Eva van Emden (she/her), freelance editor

Certified copy editor and proofreader


November 24, 2012

Fifty Shades of Grey by E. L. James

E. L. James, Fifty Shades of Grey review
I finally got around to reading Fifty Shades of Grey. I thought that when my name finally came to the top of the library’s hold list I’d read the first chapter and put it down with a sneer, but that’s not what happened.

Yes, the writing is clunky and the book lacks polish. There are plenty of little things that don’t ring true (Anastasia doesn’t have a computer; she trips over a clean, well-lit floor; the dancing in the nightclub scene), and I could have done with a bit less of the inner goddess. But overall I found the book fun. Everyone in the book is nice, including the brooding Mr. Grey. The story is quite upbeat, and it’s easy to read. If you’re in the right mood to fantasize along, you can have a good time.

A voyage of self-discovery and transformation can be a great story, especially in the erotica genre. But the book failed for me—and I suspect this is at the root of many the complaints about Ana—by not being that. Ana shows bravery when she ventures into Christian’s world. She faces some pretty daunting challenges, and she does a good job in negotiating her boundaries. But instead of realizing that she’s kink-curious and exploring her own interests and needs, she makes it all about the man, and she gets stuck in a loop of “I want him so much, but I don’t know if I can give him what he wants.” The story comes off as being about her picking and choosing between different options offered to her instead of being about her taking action to discover who she is and what she wants. The ending is also seriously disappointing. It looks as if the author noticed she was running out of space and cobbled together a weak climax at the expense of making Ana do something that’s both ridiculous and inconsistent with her earlier actions.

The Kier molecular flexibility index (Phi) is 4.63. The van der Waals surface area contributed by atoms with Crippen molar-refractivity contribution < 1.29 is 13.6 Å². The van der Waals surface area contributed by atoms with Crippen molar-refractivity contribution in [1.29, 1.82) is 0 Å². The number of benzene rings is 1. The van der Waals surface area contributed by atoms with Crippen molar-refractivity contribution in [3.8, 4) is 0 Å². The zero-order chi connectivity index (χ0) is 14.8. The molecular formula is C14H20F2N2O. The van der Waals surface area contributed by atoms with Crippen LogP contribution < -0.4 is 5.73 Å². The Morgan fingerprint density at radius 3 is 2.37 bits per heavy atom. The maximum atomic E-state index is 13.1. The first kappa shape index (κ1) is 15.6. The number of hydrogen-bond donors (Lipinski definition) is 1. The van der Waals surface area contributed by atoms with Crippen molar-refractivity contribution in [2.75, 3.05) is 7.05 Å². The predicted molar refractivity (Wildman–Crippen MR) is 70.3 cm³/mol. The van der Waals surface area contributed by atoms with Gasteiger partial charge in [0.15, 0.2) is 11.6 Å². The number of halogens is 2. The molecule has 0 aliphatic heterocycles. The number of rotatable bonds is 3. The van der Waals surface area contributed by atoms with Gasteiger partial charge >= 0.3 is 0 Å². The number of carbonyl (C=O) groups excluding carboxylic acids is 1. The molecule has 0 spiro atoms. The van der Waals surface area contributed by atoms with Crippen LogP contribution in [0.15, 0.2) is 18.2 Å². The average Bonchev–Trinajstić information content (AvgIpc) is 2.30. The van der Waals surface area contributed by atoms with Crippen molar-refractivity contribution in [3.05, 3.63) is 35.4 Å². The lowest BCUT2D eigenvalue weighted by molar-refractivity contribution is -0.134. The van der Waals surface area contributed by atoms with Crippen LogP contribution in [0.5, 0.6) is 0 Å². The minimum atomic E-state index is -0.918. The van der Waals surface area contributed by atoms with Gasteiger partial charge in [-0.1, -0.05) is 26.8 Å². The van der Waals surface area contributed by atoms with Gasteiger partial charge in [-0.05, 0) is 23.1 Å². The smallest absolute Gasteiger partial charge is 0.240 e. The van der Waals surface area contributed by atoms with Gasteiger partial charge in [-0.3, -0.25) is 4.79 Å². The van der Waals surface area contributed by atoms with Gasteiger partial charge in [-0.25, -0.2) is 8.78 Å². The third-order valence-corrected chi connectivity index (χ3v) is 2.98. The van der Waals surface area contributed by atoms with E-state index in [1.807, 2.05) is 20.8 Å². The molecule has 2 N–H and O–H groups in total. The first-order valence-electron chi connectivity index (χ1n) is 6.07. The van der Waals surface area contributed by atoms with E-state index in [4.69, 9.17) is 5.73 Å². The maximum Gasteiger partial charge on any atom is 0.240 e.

The book probably isn’t going to win any awards for the Most Realistic Depiction of Kinky People. The kinky person here is high-functioning but emotionally damaged. Of course that’s necessary to raise the emotional stakes in the story—if Ana were having a relationship with a happy, well-balanced person who happened to like spanking, the conflict wouldn’t be nearly big enough—but it’s still disappointing. The BDSM is rather mild—I was kind of waiting for it to start. Some BDSM-themed books (Sleeping Beauty Trilogy, Story of O) plunge quickly into activities that would endanger life and limb, but Fifty Shades keeps things tame. Where Anne Rice’s masters hang their slaves up by their wrists all night, Christian Grey “aims for pink.”

The book combines easy reading, romance, erotic spice, and better writing than your average pulp romance with some kind of genre-busting spark. I hope it will help open the door to distinctive, well-written, entertaining, and well-produced erotica hitting the mainstream.

Reviewed from a library copy of the book.